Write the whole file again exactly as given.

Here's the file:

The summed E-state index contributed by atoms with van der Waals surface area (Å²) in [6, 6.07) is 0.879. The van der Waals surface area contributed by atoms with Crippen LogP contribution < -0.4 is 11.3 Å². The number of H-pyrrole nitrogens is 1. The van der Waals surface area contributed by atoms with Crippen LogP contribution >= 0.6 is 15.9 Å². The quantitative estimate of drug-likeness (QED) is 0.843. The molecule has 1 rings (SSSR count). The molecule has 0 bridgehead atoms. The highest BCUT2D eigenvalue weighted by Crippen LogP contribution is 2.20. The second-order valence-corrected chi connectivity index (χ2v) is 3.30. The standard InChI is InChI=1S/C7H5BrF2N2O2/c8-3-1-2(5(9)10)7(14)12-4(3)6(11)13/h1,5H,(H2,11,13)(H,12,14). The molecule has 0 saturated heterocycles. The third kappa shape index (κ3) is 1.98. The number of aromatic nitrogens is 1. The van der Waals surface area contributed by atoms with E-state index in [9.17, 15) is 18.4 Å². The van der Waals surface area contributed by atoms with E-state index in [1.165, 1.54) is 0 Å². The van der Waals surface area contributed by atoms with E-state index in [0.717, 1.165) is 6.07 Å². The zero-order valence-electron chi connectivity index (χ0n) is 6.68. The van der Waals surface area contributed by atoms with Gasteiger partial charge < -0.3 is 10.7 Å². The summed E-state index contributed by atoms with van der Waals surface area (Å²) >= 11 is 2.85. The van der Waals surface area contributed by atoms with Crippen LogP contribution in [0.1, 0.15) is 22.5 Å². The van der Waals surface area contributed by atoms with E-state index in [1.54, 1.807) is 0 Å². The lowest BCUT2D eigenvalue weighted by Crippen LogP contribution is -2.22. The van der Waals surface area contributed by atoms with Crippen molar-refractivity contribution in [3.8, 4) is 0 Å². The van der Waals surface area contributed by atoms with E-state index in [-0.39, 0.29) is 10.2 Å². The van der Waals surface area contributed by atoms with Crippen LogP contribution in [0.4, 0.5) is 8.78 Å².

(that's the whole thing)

The summed E-state index contributed by atoms with van der Waals surface area (Å²) in [6, 6.07) is 0.879. The van der Waals surface area contributed by atoms with Crippen LogP contribution < -0.4 is 11.3 Å². The number of H-pyrrole nitrogens is 1. The van der Waals surface area contributed by atoms with Crippen LogP contribution >= 0.6 is 15.9 Å². The quantitative estimate of drug-likeness (QED) is 0.843. The molecule has 1 rings (SSSR count). The molecule has 0 bridgehead atoms. The highest BCUT2D eigenvalue weighted by Crippen LogP contribution is 2.20. The second-order valence-corrected chi connectivity index (χ2v) is 3.30. The standard InChI is InChI=1S/C7H5BrF2N2O2/c8-3-1-2(5(9)10)7(14)12-4(3)6(11)13/h1,5H,(H2,11,13)(H,12,14). The molecule has 0 saturated heterocycles. The third kappa shape index (κ3) is 1.98. The number of aromatic nitrogens is 1. The van der Waals surface area contributed by atoms with E-state index in [9.17, 15) is 18.4 Å². The van der Waals surface area contributed by atoms with E-state index in [1.165, 1.54) is 0 Å². The van der Waals surface area contributed by atoms with E-state index in [0.717, 1.165) is 6.07 Å². The zero-order valence-electron chi connectivity index (χ0n) is 6.68. The van der Waals surface area contributed by atoms with Gasteiger partial charge < -0.3 is 10.7 Å². The summed E-state index contributed by atoms with van der Waals surface area (Å²) >= 11 is 2.85. The van der Waals surface area contributed by atoms with Crippen LogP contribution in [0.1, 0.15) is 22.5 Å². The van der Waals surface area contributed by atoms with E-state index in [1.54, 1.807) is 0 Å². The lowest BCUT2D eigenvalue weighted by Crippen LogP contribution is -2.22. The van der Waals surface area contributed by atoms with Crippen molar-refractivity contribution in [3.8, 4) is 0 Å². The van der Waals surface area contributed by atoms with E-state index in [-0.39, 0.29) is 10.2 Å². The van der Waals surface area contributed by atoms with Crippen LogP contribution in [0.4, 0.5) is 8.78 Å².